With the housing market in a state of collapse since 2008, many state and local governments are inundated with unoccupied land that puts a strain on already razor thin budgets, and as a result, goes without upkeep - effectively creating slums and lowering property values. In Cleveland alone there are some 20,000 vacant lots and 40,000 in Philadelphia (5) and here at home in Buffalo, the city expects to spend $100 million over the next five years to demolish 5,000 abandoned buildings (6). These urban wastelands coupled with all the potential rooftop gardens makes for prime opportunities for non-profit organizations to provide inexpensive food to the disadvantaged. Flat land is a good start, but it is not a requirement nor is it always available. In densely occupied cites such as NYC, many urban gardeners have started vertical farming by using many levels of a building for different crops with gravity providing the necessary means of irrigation. The lower floor of these vertical farms can then act as a street level shop or farmers market where the community can come to get the fresh picked produce (7). In buffalo CUFF has eight raised beds and five large container gardens that total 6 acres and with the common council recently approving the “Buffalo Growing Resolution” that will open up the 8,000 vacant lots currently in city possession to dig ready garden sites. (8)


No good deed goes unpunished and urban gardens are no exception as private interests as well as local officials sometimes hinder or effectively stop garden development. Zoning regulations that are decades old are the primary problem urban gardens face as it is hard to describe the intended benefit, let alone change a law without going through a lengthy court battle. Since urban agriculture is such a new concept it is sometimes easier (as in California) to start a medical marijuana co-op than an urban farm. The public benefit requirement shows up again and again when trying to acquire permits for these gardens, making it easy for local businesses opposed to the community gardens to keep them out. Many of the vacant lots cost upwards of $3.3 million a year for the city to “maintain” and with more lots vacated daily, the cost of keeping the property is becoming a financial burden (9). Funding is a tall mountain to climb as well with few public programs in place and grants falling victim to budget cuts across the country. Local farms have to fight to attract funding.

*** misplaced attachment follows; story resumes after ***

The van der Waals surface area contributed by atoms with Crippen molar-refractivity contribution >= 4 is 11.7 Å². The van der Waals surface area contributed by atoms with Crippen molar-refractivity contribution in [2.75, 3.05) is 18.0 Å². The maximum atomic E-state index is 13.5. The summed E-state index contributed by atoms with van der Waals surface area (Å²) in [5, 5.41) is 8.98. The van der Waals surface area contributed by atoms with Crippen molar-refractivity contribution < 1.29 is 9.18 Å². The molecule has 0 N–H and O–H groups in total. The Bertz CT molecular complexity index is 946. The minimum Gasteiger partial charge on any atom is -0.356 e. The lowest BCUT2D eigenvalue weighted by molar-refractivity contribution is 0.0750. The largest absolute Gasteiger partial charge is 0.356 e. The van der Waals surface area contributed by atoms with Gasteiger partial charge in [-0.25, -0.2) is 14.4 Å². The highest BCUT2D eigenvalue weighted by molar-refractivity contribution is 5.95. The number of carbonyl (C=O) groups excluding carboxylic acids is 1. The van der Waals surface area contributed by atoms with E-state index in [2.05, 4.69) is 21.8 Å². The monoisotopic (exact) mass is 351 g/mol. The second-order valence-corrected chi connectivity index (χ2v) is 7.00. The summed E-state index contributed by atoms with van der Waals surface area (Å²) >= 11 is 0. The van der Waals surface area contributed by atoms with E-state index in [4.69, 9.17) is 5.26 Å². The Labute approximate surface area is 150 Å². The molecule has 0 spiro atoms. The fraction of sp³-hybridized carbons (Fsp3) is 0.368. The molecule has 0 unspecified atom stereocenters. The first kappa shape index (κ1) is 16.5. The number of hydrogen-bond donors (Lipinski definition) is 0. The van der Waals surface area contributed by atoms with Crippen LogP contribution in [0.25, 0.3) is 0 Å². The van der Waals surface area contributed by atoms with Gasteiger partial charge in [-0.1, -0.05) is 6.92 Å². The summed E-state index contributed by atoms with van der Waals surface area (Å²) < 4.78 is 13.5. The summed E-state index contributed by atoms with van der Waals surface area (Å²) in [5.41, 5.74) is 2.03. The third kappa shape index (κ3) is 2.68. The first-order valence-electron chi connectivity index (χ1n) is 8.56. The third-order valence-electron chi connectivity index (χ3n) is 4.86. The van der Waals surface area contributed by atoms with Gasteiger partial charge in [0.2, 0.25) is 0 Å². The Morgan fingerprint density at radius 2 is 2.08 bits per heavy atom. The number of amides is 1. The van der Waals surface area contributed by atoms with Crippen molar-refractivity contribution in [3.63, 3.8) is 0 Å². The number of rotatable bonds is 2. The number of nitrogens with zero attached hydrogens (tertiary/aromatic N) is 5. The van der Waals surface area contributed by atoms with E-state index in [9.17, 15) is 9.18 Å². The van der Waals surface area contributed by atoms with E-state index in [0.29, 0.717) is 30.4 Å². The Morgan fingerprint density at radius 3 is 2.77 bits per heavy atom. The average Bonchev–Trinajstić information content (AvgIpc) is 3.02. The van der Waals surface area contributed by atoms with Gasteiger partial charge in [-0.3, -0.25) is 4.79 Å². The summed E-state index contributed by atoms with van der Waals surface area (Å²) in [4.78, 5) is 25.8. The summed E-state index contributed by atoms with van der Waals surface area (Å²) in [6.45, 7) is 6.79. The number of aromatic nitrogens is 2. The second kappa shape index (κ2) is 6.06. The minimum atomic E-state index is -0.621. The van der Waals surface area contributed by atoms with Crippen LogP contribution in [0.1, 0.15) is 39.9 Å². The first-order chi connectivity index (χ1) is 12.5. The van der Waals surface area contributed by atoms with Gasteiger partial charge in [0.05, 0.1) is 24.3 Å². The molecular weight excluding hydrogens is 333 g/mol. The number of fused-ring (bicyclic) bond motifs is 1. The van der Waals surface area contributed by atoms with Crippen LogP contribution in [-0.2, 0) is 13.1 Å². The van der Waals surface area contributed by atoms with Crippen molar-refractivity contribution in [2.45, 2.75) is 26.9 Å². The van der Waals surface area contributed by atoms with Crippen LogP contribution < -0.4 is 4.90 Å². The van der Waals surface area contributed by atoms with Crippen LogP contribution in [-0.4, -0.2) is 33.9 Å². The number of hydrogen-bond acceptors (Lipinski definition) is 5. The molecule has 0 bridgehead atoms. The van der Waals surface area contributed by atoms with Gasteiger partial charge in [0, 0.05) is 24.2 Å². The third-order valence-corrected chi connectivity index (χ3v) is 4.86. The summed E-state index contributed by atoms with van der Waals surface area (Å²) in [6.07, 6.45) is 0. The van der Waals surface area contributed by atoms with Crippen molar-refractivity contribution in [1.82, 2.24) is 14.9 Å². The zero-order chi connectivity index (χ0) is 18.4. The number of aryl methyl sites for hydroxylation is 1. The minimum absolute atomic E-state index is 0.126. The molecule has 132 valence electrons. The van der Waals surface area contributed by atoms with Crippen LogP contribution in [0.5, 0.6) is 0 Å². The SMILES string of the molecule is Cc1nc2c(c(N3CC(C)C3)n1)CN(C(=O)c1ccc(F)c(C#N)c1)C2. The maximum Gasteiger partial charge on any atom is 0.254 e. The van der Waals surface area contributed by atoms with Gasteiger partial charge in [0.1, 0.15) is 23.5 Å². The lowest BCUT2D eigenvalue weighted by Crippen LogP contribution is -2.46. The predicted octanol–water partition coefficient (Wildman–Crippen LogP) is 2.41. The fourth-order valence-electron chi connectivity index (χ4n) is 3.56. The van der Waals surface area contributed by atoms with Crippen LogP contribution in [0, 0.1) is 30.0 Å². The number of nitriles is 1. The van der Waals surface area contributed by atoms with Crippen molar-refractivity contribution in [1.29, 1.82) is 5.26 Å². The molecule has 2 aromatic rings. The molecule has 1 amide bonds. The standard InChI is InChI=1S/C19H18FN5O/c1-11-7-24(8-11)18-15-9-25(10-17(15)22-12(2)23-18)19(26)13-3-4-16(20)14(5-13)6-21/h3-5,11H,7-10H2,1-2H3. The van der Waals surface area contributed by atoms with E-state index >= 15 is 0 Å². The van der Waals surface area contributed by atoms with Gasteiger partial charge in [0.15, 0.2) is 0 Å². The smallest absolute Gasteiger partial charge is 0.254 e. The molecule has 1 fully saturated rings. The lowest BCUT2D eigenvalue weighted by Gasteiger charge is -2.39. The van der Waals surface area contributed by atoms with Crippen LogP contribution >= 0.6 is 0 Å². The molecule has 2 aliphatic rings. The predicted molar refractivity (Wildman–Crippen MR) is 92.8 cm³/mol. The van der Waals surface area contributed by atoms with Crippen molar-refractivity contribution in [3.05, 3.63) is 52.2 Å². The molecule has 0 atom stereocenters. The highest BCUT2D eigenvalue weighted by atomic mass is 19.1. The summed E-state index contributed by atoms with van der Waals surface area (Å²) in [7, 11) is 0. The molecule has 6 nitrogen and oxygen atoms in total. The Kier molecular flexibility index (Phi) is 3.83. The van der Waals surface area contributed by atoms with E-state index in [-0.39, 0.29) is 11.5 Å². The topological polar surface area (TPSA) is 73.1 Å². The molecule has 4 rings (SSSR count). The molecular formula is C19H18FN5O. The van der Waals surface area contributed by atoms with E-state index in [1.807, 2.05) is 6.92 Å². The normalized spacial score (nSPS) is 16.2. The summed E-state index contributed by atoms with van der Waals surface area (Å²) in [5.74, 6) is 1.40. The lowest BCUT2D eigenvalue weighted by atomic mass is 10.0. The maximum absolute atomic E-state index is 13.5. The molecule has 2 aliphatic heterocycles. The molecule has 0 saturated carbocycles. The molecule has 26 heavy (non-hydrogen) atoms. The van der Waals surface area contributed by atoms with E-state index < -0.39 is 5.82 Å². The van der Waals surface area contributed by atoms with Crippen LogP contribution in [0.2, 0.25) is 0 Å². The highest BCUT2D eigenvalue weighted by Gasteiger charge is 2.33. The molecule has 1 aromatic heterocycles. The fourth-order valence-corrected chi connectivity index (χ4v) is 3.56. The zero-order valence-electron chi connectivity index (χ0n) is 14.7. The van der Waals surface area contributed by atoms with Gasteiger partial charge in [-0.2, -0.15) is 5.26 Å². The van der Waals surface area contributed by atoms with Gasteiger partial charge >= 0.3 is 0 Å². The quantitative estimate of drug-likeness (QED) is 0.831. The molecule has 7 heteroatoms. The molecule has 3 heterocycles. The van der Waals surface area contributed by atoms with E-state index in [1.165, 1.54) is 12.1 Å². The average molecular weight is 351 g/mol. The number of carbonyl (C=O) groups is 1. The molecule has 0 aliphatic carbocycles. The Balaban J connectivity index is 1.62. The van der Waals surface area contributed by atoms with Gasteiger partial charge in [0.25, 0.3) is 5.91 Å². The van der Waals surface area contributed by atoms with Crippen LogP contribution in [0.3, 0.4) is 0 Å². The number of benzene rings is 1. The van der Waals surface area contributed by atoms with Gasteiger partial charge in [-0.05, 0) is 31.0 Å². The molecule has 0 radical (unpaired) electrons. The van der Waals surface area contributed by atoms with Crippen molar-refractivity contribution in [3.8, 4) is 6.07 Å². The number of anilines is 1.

Public Schools